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Tested some of my ideas today:
- Longer tube from mixer to initiator chamber to promote mixing, that doesn't do any good.
- Spiral to promote mixing, no good either. Maybe the wire gauge is too much for the tube ID. Tried the spiral on both tube lengths.
This might be interesting. Seems pretty much related.
That IS very interesting. It could be fun to build that model. From what I can understand, it is a 2.1 liter chamber (could be 14cm ID pipe, 14cm long = 2154cm³), filled with stoichiometric mixture of gas/air, with a ID 9cm pipe length of 60cm and a ID 3.5cm hole from chamber to pipe. There seems to be a special shape around the hole to the pipe, and they don't mention where in the chamber the ignition takes place.
I have no idea whether it would be possible to downscale that model and by how much. The chamber is 2098cm³ compared to my chamber of 50cm³.
Since last post, I have purchased a slip roll for sheet metal rolling, so now I can actually make the Gasdynamic-Acoustic Model of a Bird Scare Gun if I want to.
Today I went testing. Very interesting day. I borrowed a 12V-230V inverter so I could use an air madras pump to blow into the mixer using my cars battery as power supply as I don't have access to utility power at the test site. I had 3D printed an adapter to sit between the pump hose and the mixer. The pump actually supplied so much air that I had to partially cover around 75% of the pumps air intake to limit the airflow into the mixer, just to get the sound cannon to fire. As I suspected, when forcing air into the mixer, I can open up the propane valve completely, and still get a good loud boom. It was not easy to cover the correct amount of the pumps air intake with only my fingers but I managed to get some good repetitive booms from the cannon, and I upped the ignition frequency to 6.3 shots per second and still got some good loud shots. Unfortunately my receiver battery ran out of power while testing limiting the extend of the test.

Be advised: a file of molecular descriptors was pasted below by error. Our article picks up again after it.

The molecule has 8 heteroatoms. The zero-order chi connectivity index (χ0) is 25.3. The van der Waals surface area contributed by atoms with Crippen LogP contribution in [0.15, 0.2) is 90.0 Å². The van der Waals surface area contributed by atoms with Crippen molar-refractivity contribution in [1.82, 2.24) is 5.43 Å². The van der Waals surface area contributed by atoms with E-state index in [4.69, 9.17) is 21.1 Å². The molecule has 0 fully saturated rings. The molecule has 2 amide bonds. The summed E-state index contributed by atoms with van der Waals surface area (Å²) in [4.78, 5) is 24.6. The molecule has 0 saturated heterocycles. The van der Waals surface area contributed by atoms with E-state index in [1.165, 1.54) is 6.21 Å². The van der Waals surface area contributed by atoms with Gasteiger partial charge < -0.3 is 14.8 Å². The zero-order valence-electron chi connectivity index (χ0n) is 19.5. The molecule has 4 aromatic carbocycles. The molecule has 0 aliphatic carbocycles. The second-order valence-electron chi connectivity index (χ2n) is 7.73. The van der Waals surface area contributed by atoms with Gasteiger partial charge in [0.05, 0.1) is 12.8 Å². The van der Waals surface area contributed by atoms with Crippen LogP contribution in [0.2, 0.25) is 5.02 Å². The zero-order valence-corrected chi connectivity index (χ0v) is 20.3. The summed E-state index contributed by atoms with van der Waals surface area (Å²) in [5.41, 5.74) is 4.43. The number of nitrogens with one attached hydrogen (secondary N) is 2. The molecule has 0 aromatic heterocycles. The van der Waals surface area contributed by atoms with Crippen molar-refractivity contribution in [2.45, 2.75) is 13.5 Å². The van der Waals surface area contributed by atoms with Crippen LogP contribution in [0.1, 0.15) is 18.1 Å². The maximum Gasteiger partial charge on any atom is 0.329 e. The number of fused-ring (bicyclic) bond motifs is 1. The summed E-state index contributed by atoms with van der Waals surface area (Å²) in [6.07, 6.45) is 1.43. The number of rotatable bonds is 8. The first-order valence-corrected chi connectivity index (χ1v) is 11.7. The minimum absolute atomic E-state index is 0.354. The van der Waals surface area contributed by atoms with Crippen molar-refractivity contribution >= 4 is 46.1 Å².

During testing, the cannon sound suddenly changed, the gun barrel piece had melted and broke. That has never happened before.
The air pump was actually a big help during testing, as I could let it run when not shooting to cool down the cannon parts, the air that then came out of the barrel end was surprisingly hot.
After driving home, and unloading the stuff from the trunk, I noticed a bad smell and blue smoke coming from the trunk my ignition battery had short circuited, some metal part had touched the ignition controller PCB and shorted the battery. No damage other than to the battery, I need to be more careful with those LiPo batteries
Bloody hell, close call there. I've seen what LiPo batteries can do when they let go, it's not pretty.
Been sick with a bad man-flu lately. What I forgot to mention about my latest testing, was that I also tested using a piece of DN12 corrugated tubing between mixer and initiator chamber. I tried 3 different lengths, 5cm being the smallest and some 15cm the longest, that is the piece seen in the latest pictures. There was no real difference between using 5cm or 15cm (without the air pump). All 3 lengths seemed to work equally well to the 9cm straight tubing from the weed burner.
This makes me think that I can just use 5cm corrugated tubing an not a straight piece of carbon fiber tubing, as initially planned, between mixer and chamber. I will be doing some more testing of this in combination with different mixer geometries. I need to find something that works, and is easy for me to manufacture from long-lasting materials, here the unknown is the mixer, I hope I end up with something I can mill from aluminium.